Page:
The suit contends that since 1986, the number of child-abuse and -neglect reports have increased by 36 percent, and the number of confirmed victims has increased by at least 44 percent. During this same time, on average, the total number of fulltime-equivalent county staff responsible for responding to this need has decreased.
According to the advocates, Colorado's woes include a lack of caseworkers and insufficient caseworker training, inadequate investigations and no planning for permanent placement of foster children. While the settlement proposes programs and reforms to address all these issues, the state was sued for violating existing federal and state laws and for not following through with its own regulations and policies.
"Almost every state is experiencing increases in the number of children coming into out-of-home care," says Kathy Barbell, Director of Foster Care for the Child Welfare League of America. "The main reason is abuse and neglect." According to statistics from the Child Welfare League, between 1982 and 1992 the number of children in foster care increased by 69 percent nationally. In 1993 roughly 460,000 children lived in foster care nationally, and that number is expected to reach 540,000 by 1995.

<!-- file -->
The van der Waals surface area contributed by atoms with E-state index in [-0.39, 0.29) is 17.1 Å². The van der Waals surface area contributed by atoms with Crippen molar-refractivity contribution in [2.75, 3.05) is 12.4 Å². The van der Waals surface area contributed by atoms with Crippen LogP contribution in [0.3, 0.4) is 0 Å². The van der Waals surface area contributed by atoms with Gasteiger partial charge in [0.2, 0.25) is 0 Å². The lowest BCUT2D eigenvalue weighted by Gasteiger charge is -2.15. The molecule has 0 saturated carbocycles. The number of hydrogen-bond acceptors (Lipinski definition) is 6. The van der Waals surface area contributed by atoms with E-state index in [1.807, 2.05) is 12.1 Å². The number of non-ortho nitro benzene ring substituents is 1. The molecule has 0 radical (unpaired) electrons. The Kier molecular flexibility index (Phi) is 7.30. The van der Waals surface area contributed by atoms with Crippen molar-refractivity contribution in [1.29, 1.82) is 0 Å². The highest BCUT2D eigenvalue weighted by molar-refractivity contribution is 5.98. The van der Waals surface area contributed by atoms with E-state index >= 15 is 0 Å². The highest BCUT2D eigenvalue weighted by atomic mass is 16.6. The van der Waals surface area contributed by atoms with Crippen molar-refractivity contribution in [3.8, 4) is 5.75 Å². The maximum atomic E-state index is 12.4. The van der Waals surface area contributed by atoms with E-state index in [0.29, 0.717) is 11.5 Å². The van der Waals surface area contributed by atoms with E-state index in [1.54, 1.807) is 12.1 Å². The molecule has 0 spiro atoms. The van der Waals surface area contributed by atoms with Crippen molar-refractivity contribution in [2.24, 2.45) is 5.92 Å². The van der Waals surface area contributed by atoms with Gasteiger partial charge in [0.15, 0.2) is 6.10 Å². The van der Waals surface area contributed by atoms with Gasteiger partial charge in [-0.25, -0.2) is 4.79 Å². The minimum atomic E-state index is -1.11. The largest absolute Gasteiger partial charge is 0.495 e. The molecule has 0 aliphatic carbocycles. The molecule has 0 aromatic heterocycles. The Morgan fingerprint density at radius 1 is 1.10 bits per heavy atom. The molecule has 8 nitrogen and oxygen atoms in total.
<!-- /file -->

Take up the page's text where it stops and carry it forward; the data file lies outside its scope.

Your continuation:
Not everyone agrees with that assessment.
"The trend is that Social Services has been the fastest-growing department of government over the past eight years," says Phil Pankey, a Littleton Republican who chairs the House Health, Environment, Welfare and Institutions Committee. "Funding isn't the issue. Most people in the department, instead of providing services, are just paper-shufflers.
"The more money they spend and the more people they hire, the bigger a bureaucracy it gets."
The negotiated settlement is similar to those in other states that have been sued. The Colorado agreement would, among other things, require an increase in county staff positions starting with the 1994-95 fiscal year. The legislature has responded by funding 158 new positions for the counties for 1994-95, after having funded for only 50 new staff members for the 1993-94 fiscal year.